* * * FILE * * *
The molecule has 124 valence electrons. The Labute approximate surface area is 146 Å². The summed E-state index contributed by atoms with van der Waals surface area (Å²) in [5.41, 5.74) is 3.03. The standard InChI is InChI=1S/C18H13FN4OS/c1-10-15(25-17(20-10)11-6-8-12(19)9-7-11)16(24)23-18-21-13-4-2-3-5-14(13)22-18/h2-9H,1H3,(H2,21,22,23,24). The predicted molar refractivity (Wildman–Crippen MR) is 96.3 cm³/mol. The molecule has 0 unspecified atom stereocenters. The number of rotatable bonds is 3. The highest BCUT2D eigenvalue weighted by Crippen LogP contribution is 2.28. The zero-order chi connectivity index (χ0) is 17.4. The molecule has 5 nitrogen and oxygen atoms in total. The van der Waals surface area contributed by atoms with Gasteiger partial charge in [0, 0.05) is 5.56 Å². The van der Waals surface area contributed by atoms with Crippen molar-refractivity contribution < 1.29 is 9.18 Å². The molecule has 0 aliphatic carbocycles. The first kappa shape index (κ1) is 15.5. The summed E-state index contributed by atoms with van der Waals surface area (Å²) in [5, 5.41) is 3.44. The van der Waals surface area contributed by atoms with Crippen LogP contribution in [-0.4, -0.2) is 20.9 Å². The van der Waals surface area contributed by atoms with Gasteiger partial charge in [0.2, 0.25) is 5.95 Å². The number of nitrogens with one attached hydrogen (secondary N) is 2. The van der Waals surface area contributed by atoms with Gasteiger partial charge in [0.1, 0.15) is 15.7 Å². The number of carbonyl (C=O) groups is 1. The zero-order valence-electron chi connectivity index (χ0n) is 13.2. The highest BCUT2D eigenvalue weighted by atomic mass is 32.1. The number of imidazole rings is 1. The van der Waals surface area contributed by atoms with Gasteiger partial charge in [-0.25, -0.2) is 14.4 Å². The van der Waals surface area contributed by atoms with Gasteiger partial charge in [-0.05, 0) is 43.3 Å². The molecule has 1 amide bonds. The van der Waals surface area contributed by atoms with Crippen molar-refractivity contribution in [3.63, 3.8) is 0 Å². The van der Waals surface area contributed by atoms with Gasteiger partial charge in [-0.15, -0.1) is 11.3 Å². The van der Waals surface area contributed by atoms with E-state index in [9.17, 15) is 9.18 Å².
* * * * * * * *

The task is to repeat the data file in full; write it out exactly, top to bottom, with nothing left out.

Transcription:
The molecule has 124 valence electrons. The Labute approximate surface area is 146 Å². The summed E-state index contributed by atoms with van der Waals surface area (Å²) in [5.41, 5.74) is 3.03. The standard InChI is InChI=1S/C18H13FN4OS/c1-10-15(25-17(20-10)11-6-8-12(19)9-7-11)16(24)23-18-21-13-4-2-3-5-14(13)22-18/h2-9H,1H3,(H2,21,22,23,24). The predicted molar refractivity (Wildman–Crippen MR) is 96.3 cm³/mol. The molecule has 0 unspecified atom stereocenters. The number of rotatable bonds is 3. The highest BCUT2D eigenvalue weighted by Crippen LogP contribution is 2.28. The zero-order chi connectivity index (χ0) is 17.4. The molecule has 5 nitrogen and oxygen atoms in total. The van der Waals surface area contributed by atoms with Gasteiger partial charge in [0, 0.05) is 5.56 Å². The van der Waals surface area contributed by atoms with Crippen molar-refractivity contribution < 1.29 is 9.18 Å². The molecule has 0 aliphatic carbocycles. The first kappa shape index (κ1) is 15.5. The summed E-state index contributed by atoms with van der Waals surface area (Å²) in [5, 5.41) is 3.44. The van der Waals surface area contributed by atoms with Crippen LogP contribution in [-0.4, -0.2) is 20.9 Å². The van der Waals surface area contributed by atoms with Gasteiger partial charge in [0.2, 0.25) is 5.95 Å². The number of nitrogens with one attached hydrogen (secondary N) is 2. The van der Waals surface area contributed by atoms with Gasteiger partial charge in [0.1, 0.15) is 15.7 Å². The number of carbonyl (C=O) groups is 1. The zero-order valence-electron chi connectivity index (χ0n) is 13.2. The highest BCUT2D eigenvalue weighted by atomic mass is 32.1. The number of imidazole rings is 1. The van der Waals surface area contributed by atoms with Gasteiger partial charge in [-0.25, -0.2) is 14.4 Å². The van der Waals surface area contributed by atoms with Gasteiger partial charge in [-0.05, 0) is 43.3 Å². The molecule has 1 amide bonds. The van der Waals surface area contributed by atoms with Crippen molar-refractivity contribution in [3.63, 3.8) is 0 Å². The van der Waals surface area contributed by atoms with Gasteiger partial charge in [-0.15, -0.1) is 11.3 Å². The van der Waals surface area contributed by atoms with E-state index in [9.17, 15) is 9.18 Å².